Answer: Money to be made by Developer and taxes by the CoH. Because each house has its own lot (via the EZ subdivision rules), each MSS is a single family house on a lot size less than 15,000 sqft. Thus per CoH development regulations, it does not require Letter of Storm Water Availability nor any Storm Water Detention plan so long as they keep impermeable cover under 75%. If it goes over they just install larger than normal drainage culverts under the shared driveway or put the MSS on pier and beam foundation to make up the “detention volume” needed. Net result is near 100% coverage over a lot that had a small modest house and big yard and old oak trees on it previously.

    But try putting anything bigger than a 10×20 storage shed up on a 15,000+ sqft lot and look out. Storm Water plan, full development plan, Storm Water detention plan, etc… is needed. Even if over 99% of the lot will remain undeveloped green space. Go figure that one out….

    Keep the Shady in Shady Acres ya’ll.

  • That’s a classic example of Houston’s regulations in their own way being worse than zoning, and having a negative aesthetic impact in the process.

  • It is actually hard to find trades that will do this stuff, intown. Can you imagine the difference in painting a 2 story homes in the burbs that is 20 feet (?) from the closest home. Versus a 4 story town house, that is a few feet from its neighbor, in a vertical mobile home park.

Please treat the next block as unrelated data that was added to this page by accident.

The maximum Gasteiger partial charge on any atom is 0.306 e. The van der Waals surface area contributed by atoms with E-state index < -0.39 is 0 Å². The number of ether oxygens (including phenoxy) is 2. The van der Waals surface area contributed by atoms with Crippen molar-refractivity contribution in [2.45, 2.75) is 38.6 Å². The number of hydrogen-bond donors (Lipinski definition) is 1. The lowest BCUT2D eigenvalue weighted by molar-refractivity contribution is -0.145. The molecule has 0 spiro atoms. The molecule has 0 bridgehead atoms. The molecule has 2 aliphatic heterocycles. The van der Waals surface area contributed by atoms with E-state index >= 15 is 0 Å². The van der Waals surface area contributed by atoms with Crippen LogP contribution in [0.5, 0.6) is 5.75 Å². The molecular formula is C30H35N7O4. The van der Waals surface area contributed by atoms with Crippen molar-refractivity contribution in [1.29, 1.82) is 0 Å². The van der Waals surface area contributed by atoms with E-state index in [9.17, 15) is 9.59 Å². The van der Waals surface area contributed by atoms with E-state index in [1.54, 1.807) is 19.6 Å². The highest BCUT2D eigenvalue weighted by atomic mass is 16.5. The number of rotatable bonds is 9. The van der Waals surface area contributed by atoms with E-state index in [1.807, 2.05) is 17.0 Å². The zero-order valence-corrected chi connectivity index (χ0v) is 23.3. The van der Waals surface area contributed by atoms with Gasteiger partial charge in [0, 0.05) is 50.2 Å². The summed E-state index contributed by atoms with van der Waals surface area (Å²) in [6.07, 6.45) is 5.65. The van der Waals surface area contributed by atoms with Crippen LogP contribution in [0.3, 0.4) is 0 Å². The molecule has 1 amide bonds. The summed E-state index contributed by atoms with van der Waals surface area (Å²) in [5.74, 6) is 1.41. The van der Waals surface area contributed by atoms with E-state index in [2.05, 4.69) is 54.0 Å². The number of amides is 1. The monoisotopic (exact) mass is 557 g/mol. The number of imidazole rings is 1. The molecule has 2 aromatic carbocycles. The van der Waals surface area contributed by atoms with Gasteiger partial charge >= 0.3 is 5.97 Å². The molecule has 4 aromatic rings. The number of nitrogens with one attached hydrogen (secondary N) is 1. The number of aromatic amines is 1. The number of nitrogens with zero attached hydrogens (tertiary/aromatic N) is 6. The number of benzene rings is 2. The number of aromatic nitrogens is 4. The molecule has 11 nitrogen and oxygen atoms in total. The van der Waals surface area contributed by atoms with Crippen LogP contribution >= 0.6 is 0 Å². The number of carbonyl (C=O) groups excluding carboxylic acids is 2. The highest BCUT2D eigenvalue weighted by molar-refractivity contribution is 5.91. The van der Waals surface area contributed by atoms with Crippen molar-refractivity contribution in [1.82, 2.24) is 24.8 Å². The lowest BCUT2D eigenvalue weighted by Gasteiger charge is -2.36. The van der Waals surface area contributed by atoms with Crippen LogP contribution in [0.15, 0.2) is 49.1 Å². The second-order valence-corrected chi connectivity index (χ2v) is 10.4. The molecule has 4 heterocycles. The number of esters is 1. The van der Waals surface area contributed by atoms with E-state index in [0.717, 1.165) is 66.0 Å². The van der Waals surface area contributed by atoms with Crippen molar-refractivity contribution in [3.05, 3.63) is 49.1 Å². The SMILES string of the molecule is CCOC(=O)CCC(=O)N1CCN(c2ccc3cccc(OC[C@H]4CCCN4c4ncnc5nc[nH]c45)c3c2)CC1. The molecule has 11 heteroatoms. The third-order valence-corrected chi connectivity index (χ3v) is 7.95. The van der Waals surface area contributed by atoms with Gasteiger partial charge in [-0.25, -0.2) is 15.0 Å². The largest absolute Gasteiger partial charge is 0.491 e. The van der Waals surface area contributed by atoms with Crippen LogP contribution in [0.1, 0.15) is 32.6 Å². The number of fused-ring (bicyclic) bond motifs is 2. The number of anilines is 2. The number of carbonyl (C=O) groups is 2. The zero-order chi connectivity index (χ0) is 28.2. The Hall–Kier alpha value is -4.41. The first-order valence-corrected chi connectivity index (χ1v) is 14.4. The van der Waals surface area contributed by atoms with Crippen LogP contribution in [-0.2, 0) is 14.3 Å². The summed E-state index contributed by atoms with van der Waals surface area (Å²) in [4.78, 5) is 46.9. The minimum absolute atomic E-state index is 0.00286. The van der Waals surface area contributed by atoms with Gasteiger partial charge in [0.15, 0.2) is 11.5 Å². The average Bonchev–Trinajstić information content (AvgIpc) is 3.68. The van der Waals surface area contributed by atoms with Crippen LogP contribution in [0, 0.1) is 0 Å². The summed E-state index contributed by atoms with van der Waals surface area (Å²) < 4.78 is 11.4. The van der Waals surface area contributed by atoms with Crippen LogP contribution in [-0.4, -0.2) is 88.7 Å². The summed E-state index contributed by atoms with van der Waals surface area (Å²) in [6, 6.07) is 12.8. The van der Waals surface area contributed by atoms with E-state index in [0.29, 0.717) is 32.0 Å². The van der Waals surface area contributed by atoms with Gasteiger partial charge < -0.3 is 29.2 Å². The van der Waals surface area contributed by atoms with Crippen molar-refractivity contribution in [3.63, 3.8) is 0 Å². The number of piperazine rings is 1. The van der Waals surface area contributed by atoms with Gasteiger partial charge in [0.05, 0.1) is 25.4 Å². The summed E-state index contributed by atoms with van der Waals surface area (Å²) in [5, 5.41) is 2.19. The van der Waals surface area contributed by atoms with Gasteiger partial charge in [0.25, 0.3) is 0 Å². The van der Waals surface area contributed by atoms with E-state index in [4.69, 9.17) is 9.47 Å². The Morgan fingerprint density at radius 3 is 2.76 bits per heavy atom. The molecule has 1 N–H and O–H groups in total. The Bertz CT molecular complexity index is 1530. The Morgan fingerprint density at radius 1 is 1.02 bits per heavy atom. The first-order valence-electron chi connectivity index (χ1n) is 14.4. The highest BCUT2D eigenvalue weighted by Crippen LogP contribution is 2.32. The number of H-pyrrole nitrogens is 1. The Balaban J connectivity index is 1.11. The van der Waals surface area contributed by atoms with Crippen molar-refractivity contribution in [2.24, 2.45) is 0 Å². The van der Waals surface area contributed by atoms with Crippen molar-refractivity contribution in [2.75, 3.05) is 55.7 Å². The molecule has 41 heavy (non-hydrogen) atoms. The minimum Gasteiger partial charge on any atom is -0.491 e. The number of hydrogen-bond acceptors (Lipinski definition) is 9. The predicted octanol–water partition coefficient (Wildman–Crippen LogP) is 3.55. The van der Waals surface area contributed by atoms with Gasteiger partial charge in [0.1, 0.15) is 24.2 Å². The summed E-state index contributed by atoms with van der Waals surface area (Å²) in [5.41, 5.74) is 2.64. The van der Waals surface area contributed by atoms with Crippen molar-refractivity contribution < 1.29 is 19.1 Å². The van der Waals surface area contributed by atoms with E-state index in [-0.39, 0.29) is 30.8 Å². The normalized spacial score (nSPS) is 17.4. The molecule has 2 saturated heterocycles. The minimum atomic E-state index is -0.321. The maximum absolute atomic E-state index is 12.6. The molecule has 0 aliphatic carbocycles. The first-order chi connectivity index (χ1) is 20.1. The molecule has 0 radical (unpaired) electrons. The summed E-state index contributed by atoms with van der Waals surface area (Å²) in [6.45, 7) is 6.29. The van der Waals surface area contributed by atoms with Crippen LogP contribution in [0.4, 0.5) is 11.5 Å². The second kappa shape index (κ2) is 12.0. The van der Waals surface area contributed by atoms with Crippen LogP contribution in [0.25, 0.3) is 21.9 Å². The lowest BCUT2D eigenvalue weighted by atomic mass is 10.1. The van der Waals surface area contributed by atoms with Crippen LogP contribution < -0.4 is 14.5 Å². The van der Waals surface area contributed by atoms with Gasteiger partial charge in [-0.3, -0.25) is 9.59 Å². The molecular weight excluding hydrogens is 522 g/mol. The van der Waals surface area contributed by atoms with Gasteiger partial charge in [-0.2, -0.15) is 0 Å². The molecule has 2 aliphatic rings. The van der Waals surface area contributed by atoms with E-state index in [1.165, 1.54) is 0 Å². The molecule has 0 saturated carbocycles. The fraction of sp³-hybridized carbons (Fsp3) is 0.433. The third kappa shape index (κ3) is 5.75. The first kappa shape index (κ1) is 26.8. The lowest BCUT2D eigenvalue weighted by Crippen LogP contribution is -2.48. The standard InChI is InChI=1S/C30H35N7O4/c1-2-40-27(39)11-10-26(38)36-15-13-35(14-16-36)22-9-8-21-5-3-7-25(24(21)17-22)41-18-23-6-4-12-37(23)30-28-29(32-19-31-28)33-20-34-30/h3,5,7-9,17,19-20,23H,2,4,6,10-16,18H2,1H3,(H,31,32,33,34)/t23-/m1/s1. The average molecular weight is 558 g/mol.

• @jgriff – So you cant hear your polite quiet neighbor but I’m sure they can hear your 3am parties just fine.

  • I didn’t mean to set off a string of townhome hate mail. I’m just curious from the technical point of view because I’ve not seen scaffolding that would be able to fit in some of narrowest of distances between these homes but I guess it exists. Having previously owned one of these homes myself it was not easy to find someone willing to service the roof and the ones that would asked for a pretty penny just to go up there and look.
    p.s. the idea that the siding was never meant to last longer than the lifespan of the house itself is absurd.

  • @Progg

    You are right, the ‘traditional” 4 ft x 6ft scaffold will not fit in many of those spaces. They use jack-up scaffolding. Basically two “I” beams upright and a 2-3 ft scaffold board in-between. Top of the I-beam is attached to roof / under soffit. To go up or down they use a jacking mechanism on either end of the board. Very simple and fits into the narrowest of spaces.

    My beef is that the developers come in, pay inflated prices for the “old” houses and then the City allows them to subdivide a lot that held a single house into a lot that holds 4-6 houses. No storm water considerations, green space considerations, parking considerations, impact on neighborhood, etc… They sell those as single family housing (not high density housing that they are) and laugh all the way to the bank, consequences to their neighbors be dammed.